@tinamarie1974 you have to go outside North America to get them. Even when Cadburys were independent I think they had some agreement with Hershey not to enter the US and NA markets; Hershey licensed the right to make chocolate under the Cadbury name over here which is why Cadbury products over here don’t taste right… It’s not Cadbury it’s Hershey in a Cadbury label.
Cant get all the crazy flavours of Kit Kat in the US or the Kit Kat chunky because Hershey licensed the right to make Kit Kats from nestle in the US and won’t let nestle import their more fun varieties. (I think Hershey recently started making their only varieties of Kit Kat now though finally after a few decades).
You can get the imported Cadbury and Nestle chocolates in Cost Plus/World Market sometimes.
@cinoclav@OldCatLady@OnionSoup@tinamarie1974CRUNCHIES! I was in London maybe 15 years ago and had multiple Crunchie McFlurries while there. I’m not saying it’s why I went, but it’s not not why I went. I just looked it up and they discontinued them last year! Guess I’m not worried about being barred from European travel anymore…
@AuntMean67@OnionSoup@tinamarie1974 my wife once got me an assortment from Japan. Included were asahi sandwich (I think; like a Japanese bean based PB&J), rum raisin, and wasabi. Those are the ones I remember, I think there were six varieties. I liked them all, but I really like weird international stuff like that in general.
@AuntMean67@djslack@OnionSoup@RiotDemon we have no big national chain grocery stores around here besides Target, Wal Mart and Aldi. Aldi has v good chocolate. Our big two, Schnucks and Dierbergs are both locally owned.
Then there are Chinese Whispers (yeah, that name probably needs to go), the kids game where one person whispers a message to another person in his or her ear, and that person whispers it to the next… after about 4 or 5 people you end up with a message usually completely different to the original.
@OnionSoup I’ve never heard it called Chinese Whispers… mine was basically the same as @tinamarie1974’s but we just straight up called it Telephone. Apparently it has basically universal appeal as a game and is known under dozens of names, many of which name other languages to denote incomprehensibility or confusion. WP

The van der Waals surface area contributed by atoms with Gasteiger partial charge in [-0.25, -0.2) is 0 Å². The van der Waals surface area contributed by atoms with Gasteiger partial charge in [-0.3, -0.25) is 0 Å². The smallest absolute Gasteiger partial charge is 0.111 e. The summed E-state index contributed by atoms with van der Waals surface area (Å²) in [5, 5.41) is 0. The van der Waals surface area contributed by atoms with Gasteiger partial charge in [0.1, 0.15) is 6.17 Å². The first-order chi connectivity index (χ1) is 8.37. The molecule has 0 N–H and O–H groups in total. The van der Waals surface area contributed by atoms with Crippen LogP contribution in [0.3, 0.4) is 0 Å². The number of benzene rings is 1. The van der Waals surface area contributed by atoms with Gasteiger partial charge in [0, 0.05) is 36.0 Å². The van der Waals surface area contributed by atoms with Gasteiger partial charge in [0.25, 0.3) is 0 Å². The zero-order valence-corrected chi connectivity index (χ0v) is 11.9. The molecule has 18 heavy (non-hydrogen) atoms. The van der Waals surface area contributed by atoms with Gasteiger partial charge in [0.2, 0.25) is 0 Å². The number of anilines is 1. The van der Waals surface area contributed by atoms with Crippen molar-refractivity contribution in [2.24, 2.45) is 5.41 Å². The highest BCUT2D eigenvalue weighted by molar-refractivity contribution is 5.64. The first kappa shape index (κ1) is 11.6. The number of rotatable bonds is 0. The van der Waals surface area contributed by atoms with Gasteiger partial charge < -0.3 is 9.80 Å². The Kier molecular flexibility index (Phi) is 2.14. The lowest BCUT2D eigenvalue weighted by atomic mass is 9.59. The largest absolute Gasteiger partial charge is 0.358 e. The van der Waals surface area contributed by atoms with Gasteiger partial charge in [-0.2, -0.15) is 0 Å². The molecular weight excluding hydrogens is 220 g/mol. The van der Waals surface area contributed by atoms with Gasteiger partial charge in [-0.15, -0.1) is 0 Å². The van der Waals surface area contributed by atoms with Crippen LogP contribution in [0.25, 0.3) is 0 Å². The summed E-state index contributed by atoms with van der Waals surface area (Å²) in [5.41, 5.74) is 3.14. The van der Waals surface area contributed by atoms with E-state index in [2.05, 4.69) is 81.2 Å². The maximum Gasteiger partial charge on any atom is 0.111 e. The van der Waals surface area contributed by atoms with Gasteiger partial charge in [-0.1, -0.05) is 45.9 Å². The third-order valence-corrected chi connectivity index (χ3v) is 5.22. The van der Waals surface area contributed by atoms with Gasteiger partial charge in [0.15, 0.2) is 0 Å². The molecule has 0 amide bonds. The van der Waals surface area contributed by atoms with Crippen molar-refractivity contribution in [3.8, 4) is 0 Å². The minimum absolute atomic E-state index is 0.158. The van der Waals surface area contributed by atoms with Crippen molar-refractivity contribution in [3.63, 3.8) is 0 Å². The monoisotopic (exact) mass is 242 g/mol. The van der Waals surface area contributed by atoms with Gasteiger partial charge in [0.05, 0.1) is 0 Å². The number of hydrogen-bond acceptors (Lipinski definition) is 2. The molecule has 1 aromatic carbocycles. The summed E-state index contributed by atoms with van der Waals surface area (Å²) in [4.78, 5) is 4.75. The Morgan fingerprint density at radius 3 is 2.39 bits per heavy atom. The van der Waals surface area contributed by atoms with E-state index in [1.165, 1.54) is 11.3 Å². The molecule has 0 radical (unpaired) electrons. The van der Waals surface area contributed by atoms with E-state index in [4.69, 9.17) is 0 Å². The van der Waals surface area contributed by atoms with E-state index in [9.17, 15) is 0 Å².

I remember as a child the “Eenie meenie minee mo” rhyme used the “N” word in my school. Completely white county, not said out of racism… I don’t think I (or my friends) even knew what that word meant or signified at the time.
It wasn’t until as an adult one day hearing kids say “catch a tiger by its tail” that I realised what a horrible rhyme we had been saying as kids, completely unaware of its meaning.
Felt really bad … Still do, even though it wasn’t meant maliciously… I didn’t know any better at the time. Didn’t know the racist origins of that childhood rhyme.
I guess because I grew up with nothing but white people for 100miles in each direction we had no idea that things like “Chinese whispers” and “Eenie meanie” were so bad.
If it were a more multicultural area those terms (I hope) wouldn’t have been used.
Back in my childhood (a bit earlier than most of you), that game was called “Gossip” - which I’ve always thought was appropriate. I didn’t hear it referred to as “The telephone game” until I was an adult - for someone my age, who also remembered the era of “party line” phones. One problem with party lines was that each phone had a distinctive ring, but anyone on the party line could pick up the phone and listen in on a conversation. For a while, my aunt had a “compulsive eavesdropper” on her party line who did not realize that her breathing could be heard on the line when she picked up. So, of course, cousins galore plus friends kept thinking up juicy-but-absurd bits of “gossip” to pass on during phone calls. To our great delight, some of this “gossip” was passed on by the eavesdropper, who invariably got the details muddled and exaggerated what was left. It took her more than a year to finally tumble to the fact that she was being played. Fun times. We really missed her when she stopped eavesdropping.
@tinamarie1974 Not just creepy: tacky, ridiculous, insulting, a little gross. But also amusing (at least to me), and for some reason it inspires a sick sort of nostalgia. For better and for worse, this is one of those taglines that stuck, probably in part because of its absurdity.